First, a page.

Hollywood writers, and those who aspire to be Hollywood writers, are fond of saying there are only so many plots in the world. The number varies depending on when the speaker went to film school, but it’s usually low and the message is always the same: cannibalizing old plots is perfectly fine and “recycling” is inevitable. Usually followed by the line: “Shakespeare did it!”
The latest installment in this game (sure to be on film school reading lists this fall) is Christopher Booker’s “The Seven Basic Plots,” a rather generous number compared to what I was once told by a screenwriter: There are only two. Plot A) Someone leaves home (“Star Wars,” “The Odyssey”). Plot B) A stranger comes to town. (“Beverly Hills Cop,” “Sir Gawain and the Green Knight”)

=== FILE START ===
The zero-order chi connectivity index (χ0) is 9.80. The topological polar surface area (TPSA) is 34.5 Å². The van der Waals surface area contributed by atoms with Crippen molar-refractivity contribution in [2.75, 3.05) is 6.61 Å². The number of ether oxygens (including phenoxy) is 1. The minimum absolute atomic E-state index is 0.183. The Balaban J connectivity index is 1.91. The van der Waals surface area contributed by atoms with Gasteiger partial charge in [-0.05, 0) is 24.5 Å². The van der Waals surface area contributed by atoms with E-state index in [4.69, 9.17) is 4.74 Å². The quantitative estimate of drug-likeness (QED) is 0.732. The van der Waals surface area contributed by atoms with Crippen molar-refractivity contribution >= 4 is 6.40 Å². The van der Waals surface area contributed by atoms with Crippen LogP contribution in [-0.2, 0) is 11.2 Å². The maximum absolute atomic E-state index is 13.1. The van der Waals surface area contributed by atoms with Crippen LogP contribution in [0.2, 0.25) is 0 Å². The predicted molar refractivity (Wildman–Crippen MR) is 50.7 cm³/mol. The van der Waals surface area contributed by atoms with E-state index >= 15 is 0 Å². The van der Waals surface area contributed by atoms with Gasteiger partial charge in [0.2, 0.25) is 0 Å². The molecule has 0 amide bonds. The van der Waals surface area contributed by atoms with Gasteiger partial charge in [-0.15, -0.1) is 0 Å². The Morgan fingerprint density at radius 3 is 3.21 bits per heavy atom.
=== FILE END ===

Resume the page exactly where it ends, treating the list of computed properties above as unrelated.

I‘m just waiting for the 30-second pitch: “My Mother the Car” meets “Pimp My Ride” as the ultimate in recycling.
Hey, it’s Hollywood. Anything could happen. (Is Cedric the Entertainer available? And how about Tina Turner as “Mom”?). Special note to development: Lots of opportunities for product placement, like when Mom shows up on the extra-large plasma screen TV in the back of the Escalade.